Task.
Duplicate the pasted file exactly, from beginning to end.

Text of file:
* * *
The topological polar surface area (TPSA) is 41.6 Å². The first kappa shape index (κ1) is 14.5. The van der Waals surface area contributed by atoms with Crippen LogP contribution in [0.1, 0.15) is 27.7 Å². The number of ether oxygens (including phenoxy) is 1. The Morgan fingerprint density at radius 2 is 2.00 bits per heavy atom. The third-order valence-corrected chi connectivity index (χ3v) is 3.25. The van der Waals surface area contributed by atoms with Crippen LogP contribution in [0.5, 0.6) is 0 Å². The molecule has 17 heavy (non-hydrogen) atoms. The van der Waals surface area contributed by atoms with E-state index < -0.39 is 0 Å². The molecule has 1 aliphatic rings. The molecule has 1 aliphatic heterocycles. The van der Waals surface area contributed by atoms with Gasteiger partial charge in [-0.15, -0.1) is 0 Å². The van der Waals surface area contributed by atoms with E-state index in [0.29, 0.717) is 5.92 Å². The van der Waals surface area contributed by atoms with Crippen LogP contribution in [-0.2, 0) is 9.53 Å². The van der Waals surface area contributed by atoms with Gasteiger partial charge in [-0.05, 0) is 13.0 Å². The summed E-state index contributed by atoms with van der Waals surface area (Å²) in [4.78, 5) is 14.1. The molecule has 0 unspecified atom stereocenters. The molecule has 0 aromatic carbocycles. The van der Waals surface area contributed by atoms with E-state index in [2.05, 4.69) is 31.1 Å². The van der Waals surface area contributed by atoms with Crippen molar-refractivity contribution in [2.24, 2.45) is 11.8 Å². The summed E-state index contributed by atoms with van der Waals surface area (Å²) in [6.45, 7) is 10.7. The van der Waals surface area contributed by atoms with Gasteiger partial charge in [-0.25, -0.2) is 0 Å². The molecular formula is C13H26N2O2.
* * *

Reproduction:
The topological polar surface area (TPSA) is 41.6 Å². The first kappa shape index (κ1) is 14.5. The van der Waals surface area contributed by atoms with Crippen LogP contribution in [0.1, 0.15) is 27.7 Å². The number of ether oxygens (including phenoxy) is 1. The Morgan fingerprint density at radius 2 is 2.00 bits per heavy atom. The third-order valence-corrected chi connectivity index (χ3v) is 3.25. The van der Waals surface area contributed by atoms with Crippen LogP contribution in [0.5, 0.6) is 0 Å². The molecule has 17 heavy (non-hydrogen) atoms. The van der Waals surface area contributed by atoms with E-state index < -0.39 is 0 Å². The molecule has 1 aliphatic rings. The molecule has 1 aliphatic heterocycles. The van der Waals surface area contributed by atoms with Gasteiger partial charge in [-0.15, -0.1) is 0 Å². The van der Waals surface area contributed by atoms with E-state index in [0.29, 0.717) is 5.92 Å². The van der Waals surface area contributed by atoms with Crippen LogP contribution in [-0.2, 0) is 9.53 Å². The van der Waals surface area contributed by atoms with Gasteiger partial charge in [-0.05, 0) is 13.0 Å². The summed E-state index contributed by atoms with van der Waals surface area (Å²) in [4.78, 5) is 14.1. The molecule has 0 unspecified atom stereocenters. The molecule has 0 aromatic carbocycles. The van der Waals surface area contributed by atoms with E-state index in [2.05, 4.69) is 31.1 Å². The van der Waals surface area contributed by atoms with Crippen molar-refractivity contribution in [2.24, 2.45) is 11.8 Å². The summed E-state index contributed by atoms with van der Waals surface area (Å²) in [6.45, 7) is 10.7. The van der Waals surface area contributed by atoms with Gasteiger partial charge in [-0.25, -0.2) is 0 Å². The molecular formula is C13H26N2O2.